As early as 1912 Bohm^?? noted that although the "development of oil hardening may mean a great advance technically, it is coupled with such an opportunity for the employment of low-grade raw materials that it is likely to cause anxiety on the part of the public." Hydrogenation does have the capacity to greatly improve the quality of low-grade or partially rancid oils. In a related concern Lewkowitsch (1913), in his authoritative book on oils and fats, reported that the use of hydrogenation-hardened fish liver oils and whale blubber oils in foods was looked upon with disfavor by medical opinion in Germany and Austria. The reasons for this concern are not clear, but apparently these marine oils were not widely used thereafter.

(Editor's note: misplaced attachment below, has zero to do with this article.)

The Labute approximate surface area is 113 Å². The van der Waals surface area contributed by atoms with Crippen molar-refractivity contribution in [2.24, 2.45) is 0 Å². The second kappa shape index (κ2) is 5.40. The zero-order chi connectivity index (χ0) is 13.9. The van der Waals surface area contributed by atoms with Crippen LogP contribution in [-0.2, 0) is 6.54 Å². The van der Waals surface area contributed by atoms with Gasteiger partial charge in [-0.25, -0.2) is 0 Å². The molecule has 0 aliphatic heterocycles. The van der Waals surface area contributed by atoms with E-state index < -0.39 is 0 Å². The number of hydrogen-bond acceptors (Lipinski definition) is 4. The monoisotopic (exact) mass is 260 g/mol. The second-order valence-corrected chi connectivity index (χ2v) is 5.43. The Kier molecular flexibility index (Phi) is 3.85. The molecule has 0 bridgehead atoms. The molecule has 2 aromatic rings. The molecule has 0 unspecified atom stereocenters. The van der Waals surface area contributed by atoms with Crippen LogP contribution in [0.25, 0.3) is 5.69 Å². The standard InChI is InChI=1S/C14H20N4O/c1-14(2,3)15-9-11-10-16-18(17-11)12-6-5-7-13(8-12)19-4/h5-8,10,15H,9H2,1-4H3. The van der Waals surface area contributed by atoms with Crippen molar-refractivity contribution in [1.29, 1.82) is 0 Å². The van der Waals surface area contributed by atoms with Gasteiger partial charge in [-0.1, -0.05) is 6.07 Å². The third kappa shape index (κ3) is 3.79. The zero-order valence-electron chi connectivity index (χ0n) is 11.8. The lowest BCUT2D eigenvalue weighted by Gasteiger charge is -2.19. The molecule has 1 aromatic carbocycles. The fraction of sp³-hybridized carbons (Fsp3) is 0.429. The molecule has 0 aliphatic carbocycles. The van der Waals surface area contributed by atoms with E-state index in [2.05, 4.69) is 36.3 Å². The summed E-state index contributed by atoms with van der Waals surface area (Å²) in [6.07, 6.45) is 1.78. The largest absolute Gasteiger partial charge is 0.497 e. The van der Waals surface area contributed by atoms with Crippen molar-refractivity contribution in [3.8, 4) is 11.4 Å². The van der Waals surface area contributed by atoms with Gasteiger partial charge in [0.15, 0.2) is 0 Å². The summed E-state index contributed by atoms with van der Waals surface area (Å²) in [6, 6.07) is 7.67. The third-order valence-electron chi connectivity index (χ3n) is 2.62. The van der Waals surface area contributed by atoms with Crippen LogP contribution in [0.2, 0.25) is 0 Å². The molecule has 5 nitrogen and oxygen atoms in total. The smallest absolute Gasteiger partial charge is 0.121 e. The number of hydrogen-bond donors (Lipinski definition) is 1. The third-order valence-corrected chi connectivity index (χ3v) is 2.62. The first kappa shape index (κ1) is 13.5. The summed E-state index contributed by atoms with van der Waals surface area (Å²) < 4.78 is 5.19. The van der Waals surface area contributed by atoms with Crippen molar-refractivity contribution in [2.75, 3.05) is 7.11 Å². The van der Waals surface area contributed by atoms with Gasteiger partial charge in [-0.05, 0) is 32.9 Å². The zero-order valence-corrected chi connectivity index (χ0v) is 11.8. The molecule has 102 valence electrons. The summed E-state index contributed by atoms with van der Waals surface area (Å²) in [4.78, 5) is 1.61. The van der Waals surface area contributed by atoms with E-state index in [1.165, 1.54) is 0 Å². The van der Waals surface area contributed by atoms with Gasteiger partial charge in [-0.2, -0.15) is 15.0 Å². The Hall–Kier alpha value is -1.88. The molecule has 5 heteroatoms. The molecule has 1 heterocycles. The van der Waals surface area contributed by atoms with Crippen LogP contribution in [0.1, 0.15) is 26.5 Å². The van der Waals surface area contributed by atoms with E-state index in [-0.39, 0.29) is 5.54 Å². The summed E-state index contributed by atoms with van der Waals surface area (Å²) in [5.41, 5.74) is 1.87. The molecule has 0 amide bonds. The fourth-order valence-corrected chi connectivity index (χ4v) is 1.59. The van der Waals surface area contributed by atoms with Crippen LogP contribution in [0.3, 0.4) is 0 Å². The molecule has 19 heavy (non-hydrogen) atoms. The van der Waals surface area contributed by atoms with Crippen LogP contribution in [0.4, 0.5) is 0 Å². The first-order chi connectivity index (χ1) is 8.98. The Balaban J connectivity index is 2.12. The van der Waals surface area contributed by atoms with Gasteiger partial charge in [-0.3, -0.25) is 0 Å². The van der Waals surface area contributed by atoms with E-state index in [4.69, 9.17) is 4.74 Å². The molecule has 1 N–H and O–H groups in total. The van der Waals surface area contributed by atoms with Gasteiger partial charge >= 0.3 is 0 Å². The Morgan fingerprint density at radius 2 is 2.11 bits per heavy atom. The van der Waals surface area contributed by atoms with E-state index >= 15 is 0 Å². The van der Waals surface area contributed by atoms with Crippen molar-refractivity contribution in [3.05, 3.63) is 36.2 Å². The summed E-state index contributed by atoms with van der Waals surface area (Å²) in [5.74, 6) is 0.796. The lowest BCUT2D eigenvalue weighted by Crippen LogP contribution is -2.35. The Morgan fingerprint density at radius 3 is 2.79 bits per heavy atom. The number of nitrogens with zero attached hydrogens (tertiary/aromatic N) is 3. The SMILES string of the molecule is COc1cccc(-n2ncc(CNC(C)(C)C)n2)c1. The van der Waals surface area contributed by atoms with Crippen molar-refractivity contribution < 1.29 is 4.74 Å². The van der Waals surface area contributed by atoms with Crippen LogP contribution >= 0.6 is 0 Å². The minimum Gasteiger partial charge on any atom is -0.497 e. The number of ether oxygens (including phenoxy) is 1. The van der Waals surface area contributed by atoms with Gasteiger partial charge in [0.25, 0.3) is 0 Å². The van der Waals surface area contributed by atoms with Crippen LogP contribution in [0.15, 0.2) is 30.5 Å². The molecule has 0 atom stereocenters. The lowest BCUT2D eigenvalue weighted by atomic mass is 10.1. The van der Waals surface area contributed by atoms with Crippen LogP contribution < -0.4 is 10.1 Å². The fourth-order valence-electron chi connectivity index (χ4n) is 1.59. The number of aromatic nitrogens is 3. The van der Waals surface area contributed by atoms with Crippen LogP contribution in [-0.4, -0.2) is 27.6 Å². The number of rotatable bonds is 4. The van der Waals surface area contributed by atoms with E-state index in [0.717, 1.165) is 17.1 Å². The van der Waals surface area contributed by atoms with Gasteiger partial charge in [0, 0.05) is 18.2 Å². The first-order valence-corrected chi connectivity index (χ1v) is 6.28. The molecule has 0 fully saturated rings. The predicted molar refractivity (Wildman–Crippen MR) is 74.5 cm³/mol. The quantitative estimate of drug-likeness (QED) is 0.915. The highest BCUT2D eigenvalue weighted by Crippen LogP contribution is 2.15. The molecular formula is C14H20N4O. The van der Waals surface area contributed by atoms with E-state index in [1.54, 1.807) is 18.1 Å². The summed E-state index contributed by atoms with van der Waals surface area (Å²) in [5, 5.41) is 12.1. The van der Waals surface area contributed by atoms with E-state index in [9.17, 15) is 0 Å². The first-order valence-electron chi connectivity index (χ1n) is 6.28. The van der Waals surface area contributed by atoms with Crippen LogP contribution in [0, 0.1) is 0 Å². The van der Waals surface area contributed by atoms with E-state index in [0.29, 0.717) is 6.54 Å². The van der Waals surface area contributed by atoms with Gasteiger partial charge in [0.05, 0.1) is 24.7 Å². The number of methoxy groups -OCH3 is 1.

Thus, after considerable investigations of early concerns, a consensus emerged between 1915 and 1925 that hydrogenated oils were not harmful to human health. Moreover, hydrogenation was found to greatly delay rancidification and extend the shelf life of most oils (Knapp 1913^??) and to effectively lower the price of several basic foodstuffs containing hydrogenated oils and fats (Lehmann 1914; Sussmann 1915; Thoms and Mueller 1915). It is perhaps interesting to note that, since soy oil was not yet widely used in foods, none of these early tests on the safety of hydrogenated oils were done on soy oil.